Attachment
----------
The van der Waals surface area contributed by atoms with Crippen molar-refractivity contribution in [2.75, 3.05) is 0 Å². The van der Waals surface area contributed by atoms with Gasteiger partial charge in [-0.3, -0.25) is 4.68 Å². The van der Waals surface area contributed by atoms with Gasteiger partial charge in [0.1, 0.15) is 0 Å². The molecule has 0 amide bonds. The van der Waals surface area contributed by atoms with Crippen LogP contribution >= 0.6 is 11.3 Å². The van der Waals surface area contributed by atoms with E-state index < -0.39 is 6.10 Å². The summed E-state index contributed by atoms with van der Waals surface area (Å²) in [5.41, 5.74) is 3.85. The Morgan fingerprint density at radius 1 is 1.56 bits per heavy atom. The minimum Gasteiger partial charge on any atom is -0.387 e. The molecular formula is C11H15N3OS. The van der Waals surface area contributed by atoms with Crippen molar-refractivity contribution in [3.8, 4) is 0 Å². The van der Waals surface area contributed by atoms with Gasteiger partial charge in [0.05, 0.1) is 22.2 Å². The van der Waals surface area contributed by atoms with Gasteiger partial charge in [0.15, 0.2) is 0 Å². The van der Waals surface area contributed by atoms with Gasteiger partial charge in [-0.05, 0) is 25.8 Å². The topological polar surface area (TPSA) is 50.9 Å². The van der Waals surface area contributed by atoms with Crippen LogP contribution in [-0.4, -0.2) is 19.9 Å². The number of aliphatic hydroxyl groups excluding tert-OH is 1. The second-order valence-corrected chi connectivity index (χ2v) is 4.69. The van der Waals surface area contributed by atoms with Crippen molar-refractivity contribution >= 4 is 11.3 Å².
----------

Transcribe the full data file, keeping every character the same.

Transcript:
The van der Waals surface area contributed by atoms with Crippen molar-refractivity contribution in [2.75, 3.05) is 0 Å². The van der Waals surface area contributed by atoms with Gasteiger partial charge in [-0.3, -0.25) is 4.68 Å². The van der Waals surface area contributed by atoms with Gasteiger partial charge in [0.1, 0.15) is 0 Å². The molecule has 0 amide bonds. The van der Waals surface area contributed by atoms with Crippen LogP contribution >= 0.6 is 11.3 Å². The van der Waals surface area contributed by atoms with E-state index < -0.39 is 6.10 Å². The summed E-state index contributed by atoms with van der Waals surface area (Å²) in [5.41, 5.74) is 3.85. The Morgan fingerprint density at radius 1 is 1.56 bits per heavy atom. The minimum Gasteiger partial charge on any atom is -0.387 e. The molecular formula is C11H15N3OS. The van der Waals surface area contributed by atoms with Crippen molar-refractivity contribution in [3.8, 4) is 0 Å². The van der Waals surface area contributed by atoms with Gasteiger partial charge in [0.05, 0.1) is 22.2 Å². The van der Waals surface area contributed by atoms with Gasteiger partial charge in [0.15, 0.2) is 0 Å². The van der Waals surface area contributed by atoms with Gasteiger partial charge in [-0.05, 0) is 25.8 Å². The topological polar surface area (TPSA) is 50.9 Å². The van der Waals surface area contributed by atoms with Crippen LogP contribution in [-0.4, -0.2) is 19.9 Å². The number of aliphatic hydroxyl groups excluding tert-OH is 1. The second-order valence-corrected chi connectivity index (χ2v) is 4.69. The van der Waals surface area contributed by atoms with Crippen molar-refractivity contribution >= 4 is 11.3 Å².